And from the very bottom of my heart — thank you and God bless every single one of you.

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Avoiding The Hard Stuff January 12, 2011

So…I’ve been avoiding writing.

I can pretend that I’ve been really busy, but in reality I’ve been avoiding this.  Sure, I’m working on Spring cleaning our house (more on that in the near future), and I’m working on a blanket for a family member (Christmas Part Deux is coming up).  Sure, I’m supposed to be working on removing the lights from my formerly-pre-lit tree.  All of this is true.  But I’ve also been avoiding something.

I’ve been avoiding writing this:

I had my second IUI on December 29th.

And it was a failure.

There’s really not much more to say about it than that.  Two follicles and 83 million swimmers didn’t get the job done.  After much deliberation, discussion, some tears (a lot — who am I kidding?), and even a little reluctance, we’re doing a third one.

Except….

Not right now.  Because I’ve got six cysts on my ovaries.  So I have to take birth control for a little while to suppress them and quell the mutiny in my innards.   It’s not really bothering me — there’s literally nothing I can do to fix it or did to cause it. So I just have to like it or lump it, and deal.  These lovely cysts do explain why I have nasty cramps and feel bloated on a cycle day that doesn’t usually feel that way.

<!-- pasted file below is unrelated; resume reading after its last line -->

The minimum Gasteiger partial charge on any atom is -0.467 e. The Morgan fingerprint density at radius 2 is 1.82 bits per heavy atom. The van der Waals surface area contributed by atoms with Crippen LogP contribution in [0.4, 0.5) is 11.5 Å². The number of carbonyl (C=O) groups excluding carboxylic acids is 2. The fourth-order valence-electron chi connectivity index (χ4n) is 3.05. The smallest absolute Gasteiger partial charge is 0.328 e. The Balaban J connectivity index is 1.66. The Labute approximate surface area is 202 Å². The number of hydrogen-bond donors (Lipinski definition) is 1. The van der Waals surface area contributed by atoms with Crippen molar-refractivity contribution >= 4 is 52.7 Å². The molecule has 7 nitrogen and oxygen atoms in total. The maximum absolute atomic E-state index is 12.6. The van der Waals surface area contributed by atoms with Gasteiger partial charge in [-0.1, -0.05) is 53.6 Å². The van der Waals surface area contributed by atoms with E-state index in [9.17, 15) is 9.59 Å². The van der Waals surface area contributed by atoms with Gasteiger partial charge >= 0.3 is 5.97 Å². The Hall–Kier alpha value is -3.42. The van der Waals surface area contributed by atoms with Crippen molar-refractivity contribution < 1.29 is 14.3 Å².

So that’s where we stand.  Kinda derailed for a little bit, but also given a little break.  Now, I’m off to watch Toddlers and Tiaras while I crochet my little fingers right off.  Thank you for listening, and for not minding if I’ve been ducking you!

 

Reclaiming Christmas December 20, 2010

Filed under: Infertility,TTC — andreabaileys @ 8:00 am
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Christmas has always been one of my favorite holidays.  What’s not to love?  A chance to decorate, good food, family being extra-nice, and all the awesomeness that comes with Advent and the birth of Christ. The whole winter holiday line-up has always thrilled me, starting with Halloween and ending with New Year’s Day. As we’ve tried to simplify our lives in the past few years it’s been a fun challenge to condense all those good feelings into simple gifts and activities that leave us time to focus on the waiting of Advent and the celebration of the Nativity.  We’ve enjoyed our simple Christmases even more.